The brain receives signals from three different color channels: red, green and blue. However when the brain receieves a mix of signals, such as a little bit of red and a little bit of green, we perceive colors that aren't red, green or blue, but mixtures of these three primary colors. When red and green signals are produced, they combine through color addition to form the signal interpreted as yellow.    Pictured at right are sensitivities of the three secondary colors: cyan, magenta, and yellow. These colors are formed by adding equal amounts of two primary colors together.
 Because the only color signals the brain receives are red, green and blue stimuli, all colored visible light can be expressed as the mixture of a certain amount of red, green, and blue light. This picture shows what colors are created when equal amounts of red, green, and blue are mixed.

Television screens and computer monitors use color addition to create the many colors you see on the screens. If you look very very closely at a monitor or TV, you will see many sets of tiny red, blue, and green lights. When these lights combine and strike your eye, you interpret the red, blue and green combination to be color.

The "Color" White

White is the combination of all colors of light. In other words, the color white is seen when the red, green and blue channels all send signals to the brain. It follows that red light plus green light plus blue light produces white light. However red plus green without the blue produces yellow. By deduction, yellow light plus blue light most produce white light.

Colors that combine together to form white light are called complimentary colors. . There are many sets of complimentary colors such as blue and yellow, green and magenta, and red and cyan. Notice that these colors are completely opposite: there is no such thing as a blueish yellow, greenish magenta, or reddish cyan.

 There are two easy ways to find a color's compliment. On the chromaticity diagram, find the color equidistant from and opposite from the white in the center of the diagram. The other method is to use the RGB Table above: reverse the amounts of red, green and blue in the color. For example, the compliment of 42% red, 58% green, 70% blue is 58% red, 42% green, 30% blue. In both cases the idea is the same: to find two colors that together will completely and equally stimulate all three channels in the eye.

Complimentary colors are the colors seen in negative afterimages. If you stare at the color green for a long time, your "green" channel is desensitized. When you look at something white, the green channel doesn't respond as strong as it would under normal circumstances, so the white appears like green's compliment: magenta.

Yellow

The ideas of color addition create a very interesting question about the way we view the world. We perceive red and green together as being yellow, however yellow by itself is also a spectral color. Polychromatic red plus green may appear the same as monochromatic yellow, but the mixture is not actually the same color.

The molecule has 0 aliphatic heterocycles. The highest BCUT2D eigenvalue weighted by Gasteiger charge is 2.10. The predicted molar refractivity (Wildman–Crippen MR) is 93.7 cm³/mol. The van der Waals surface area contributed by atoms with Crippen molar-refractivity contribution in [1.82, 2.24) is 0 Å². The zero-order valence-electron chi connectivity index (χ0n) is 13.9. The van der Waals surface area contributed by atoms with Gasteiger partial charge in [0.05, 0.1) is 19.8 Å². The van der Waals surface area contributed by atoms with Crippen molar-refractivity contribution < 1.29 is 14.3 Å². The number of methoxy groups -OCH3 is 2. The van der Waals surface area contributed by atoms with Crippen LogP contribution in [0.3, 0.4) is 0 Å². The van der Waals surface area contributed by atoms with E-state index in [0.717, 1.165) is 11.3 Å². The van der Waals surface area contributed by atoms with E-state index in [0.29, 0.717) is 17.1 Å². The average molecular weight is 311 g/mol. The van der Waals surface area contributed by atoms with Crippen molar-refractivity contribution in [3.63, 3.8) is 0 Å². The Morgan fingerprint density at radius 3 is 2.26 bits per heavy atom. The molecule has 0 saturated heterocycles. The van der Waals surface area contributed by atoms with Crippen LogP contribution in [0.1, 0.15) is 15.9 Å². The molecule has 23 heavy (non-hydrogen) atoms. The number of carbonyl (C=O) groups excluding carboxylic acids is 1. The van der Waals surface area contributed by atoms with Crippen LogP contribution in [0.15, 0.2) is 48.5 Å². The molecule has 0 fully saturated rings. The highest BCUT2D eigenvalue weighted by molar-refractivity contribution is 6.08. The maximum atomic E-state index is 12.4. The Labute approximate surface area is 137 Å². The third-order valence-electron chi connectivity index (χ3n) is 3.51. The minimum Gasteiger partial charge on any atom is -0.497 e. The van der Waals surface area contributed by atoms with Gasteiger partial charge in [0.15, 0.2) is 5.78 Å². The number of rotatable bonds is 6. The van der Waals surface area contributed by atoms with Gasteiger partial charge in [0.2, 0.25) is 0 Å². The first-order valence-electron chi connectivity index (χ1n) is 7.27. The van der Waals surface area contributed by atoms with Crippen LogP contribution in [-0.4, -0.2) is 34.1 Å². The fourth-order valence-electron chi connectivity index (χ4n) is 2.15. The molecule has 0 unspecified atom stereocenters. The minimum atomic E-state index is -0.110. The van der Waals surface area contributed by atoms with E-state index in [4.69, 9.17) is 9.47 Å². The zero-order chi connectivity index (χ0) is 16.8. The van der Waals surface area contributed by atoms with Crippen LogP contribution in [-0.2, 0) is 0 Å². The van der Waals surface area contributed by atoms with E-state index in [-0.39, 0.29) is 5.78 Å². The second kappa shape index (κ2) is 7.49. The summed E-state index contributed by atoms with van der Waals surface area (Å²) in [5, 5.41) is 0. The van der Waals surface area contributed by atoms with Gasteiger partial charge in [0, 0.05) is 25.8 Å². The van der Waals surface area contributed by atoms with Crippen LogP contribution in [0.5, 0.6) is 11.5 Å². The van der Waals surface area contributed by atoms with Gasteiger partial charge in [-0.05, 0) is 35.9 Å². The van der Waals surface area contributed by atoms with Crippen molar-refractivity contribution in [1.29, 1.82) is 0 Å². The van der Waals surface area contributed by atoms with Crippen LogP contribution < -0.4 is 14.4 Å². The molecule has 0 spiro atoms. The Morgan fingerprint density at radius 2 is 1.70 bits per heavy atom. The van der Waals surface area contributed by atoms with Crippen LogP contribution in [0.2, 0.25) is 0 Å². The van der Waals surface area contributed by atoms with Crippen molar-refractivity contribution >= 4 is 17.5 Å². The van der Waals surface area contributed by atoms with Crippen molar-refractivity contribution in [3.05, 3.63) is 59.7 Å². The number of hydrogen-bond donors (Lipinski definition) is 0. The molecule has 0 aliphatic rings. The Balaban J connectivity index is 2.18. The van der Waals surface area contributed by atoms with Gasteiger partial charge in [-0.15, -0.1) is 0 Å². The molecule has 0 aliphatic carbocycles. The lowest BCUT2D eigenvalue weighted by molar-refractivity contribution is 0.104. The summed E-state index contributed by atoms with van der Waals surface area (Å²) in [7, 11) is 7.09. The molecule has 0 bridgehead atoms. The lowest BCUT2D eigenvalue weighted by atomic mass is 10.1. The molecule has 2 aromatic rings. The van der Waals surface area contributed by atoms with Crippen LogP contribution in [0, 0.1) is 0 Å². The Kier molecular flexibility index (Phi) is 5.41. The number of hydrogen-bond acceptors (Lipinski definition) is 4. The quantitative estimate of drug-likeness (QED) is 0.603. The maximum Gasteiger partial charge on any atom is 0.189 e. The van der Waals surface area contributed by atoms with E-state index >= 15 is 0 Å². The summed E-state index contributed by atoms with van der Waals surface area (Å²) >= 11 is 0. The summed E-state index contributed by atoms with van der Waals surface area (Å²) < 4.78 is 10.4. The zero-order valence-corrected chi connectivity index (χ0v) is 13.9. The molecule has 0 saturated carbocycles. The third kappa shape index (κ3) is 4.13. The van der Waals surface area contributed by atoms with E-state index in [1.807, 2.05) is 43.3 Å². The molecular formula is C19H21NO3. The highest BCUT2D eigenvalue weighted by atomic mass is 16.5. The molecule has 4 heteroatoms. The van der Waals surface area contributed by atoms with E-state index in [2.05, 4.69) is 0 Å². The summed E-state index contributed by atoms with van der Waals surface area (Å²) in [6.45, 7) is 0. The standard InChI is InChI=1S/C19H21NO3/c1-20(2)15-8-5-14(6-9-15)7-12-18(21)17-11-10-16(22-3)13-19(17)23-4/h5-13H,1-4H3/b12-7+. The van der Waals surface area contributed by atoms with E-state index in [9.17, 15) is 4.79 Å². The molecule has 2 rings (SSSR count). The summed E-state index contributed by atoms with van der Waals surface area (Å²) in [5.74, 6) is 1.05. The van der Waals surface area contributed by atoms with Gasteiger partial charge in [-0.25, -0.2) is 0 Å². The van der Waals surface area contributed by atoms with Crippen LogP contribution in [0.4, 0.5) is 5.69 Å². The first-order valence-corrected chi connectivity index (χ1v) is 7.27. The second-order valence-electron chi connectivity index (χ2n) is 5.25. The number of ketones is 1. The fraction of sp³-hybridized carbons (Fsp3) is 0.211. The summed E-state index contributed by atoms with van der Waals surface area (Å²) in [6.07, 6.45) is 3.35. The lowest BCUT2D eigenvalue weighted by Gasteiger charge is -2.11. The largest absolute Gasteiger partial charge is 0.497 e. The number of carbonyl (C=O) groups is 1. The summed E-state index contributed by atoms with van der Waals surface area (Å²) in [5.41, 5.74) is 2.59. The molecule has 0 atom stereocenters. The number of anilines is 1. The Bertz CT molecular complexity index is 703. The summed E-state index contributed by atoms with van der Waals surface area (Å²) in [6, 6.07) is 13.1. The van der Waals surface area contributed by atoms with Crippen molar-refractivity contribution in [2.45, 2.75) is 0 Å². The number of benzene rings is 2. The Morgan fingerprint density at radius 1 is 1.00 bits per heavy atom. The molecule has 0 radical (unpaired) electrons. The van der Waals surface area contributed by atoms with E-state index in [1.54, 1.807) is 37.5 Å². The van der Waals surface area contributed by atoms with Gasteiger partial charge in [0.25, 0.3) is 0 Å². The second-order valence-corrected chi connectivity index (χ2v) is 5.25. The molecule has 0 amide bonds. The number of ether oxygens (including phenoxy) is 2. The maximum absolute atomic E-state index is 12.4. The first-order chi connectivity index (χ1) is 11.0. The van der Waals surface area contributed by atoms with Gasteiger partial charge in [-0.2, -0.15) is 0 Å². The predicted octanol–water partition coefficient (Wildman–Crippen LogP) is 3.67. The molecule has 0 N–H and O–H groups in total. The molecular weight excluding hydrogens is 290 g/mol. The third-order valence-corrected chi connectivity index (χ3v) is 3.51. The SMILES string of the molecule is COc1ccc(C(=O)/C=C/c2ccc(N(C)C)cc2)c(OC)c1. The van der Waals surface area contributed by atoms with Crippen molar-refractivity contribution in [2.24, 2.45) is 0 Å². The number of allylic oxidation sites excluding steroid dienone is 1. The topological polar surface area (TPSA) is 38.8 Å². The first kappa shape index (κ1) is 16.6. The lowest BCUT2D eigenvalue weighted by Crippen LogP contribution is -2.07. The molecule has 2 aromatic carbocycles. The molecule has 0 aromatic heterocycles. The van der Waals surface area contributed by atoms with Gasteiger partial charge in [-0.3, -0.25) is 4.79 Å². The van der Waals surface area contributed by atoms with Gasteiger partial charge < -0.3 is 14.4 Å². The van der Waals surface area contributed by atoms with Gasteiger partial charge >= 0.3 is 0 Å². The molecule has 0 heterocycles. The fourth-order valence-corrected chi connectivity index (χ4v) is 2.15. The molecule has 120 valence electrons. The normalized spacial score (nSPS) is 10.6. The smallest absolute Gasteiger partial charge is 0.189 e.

Light combinations that appear the same but are actually different are called metamers. Metamers exist because we only have three color channels to determine color. If we had more channels there could be more color signal combinations and we could see more colors.

A Word on Subtraction:

Many people reading this may be shocked that we called the primary colors red, green and blue. Everyone learns in preschool that the primary colors are red, yellow and blue. This set of primary colors is also true (almost). These are the primary colors of pigments, not of light because of the process of color subtraction. Pigments are the dyes, paints, oils, and inks that can be used to color items. When light hits a pigment, some of it is absorbed, or subtracted. When white light strikes a black surface it is all absorbed so no light reflects and hits the eye. When white light strikes a green surface the red and blue are subtracted, leaving green light to strike the eye.

When different pigments are mixed, they absorb different wavelengths of light. Blue pigment absorbs red and green, while red pigment absorbs blue and green. When the two are mixed, they absorb most of the green, and some blue and red. The blue and red that reflect add to form a magenta or purple color.

So why are the primary colors of pigment red, yellow and blue? In fact, they're not... quite. The primary colors are magenta, yellow, and cyan, the familiar complements to the primary colors of light. Why? Because when white light strikes any of these pigments, only their complements will remain. Just as all color can be measured in terms of how much red, green, and blue are added to black (no color), it can also be measured in how much cyan, magenta, and yellow are taken away from white (all colors).

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One last word on the interesting color yellow. It is easy to visualize two of the mixes of the primary colors of light. Cyan can easily be seen as a greenish-blue. Magentas and purples are blueish-reds. But our perception of yellow is completely different from our perception of either blue or green. Using the color picking experiment above, you can see that yellow plus a little blue is simply a lighter yellow and blue plus a little yellow is simply a lighter blue. The reason why we see yellow and blue as completely different colors is still unknown today.

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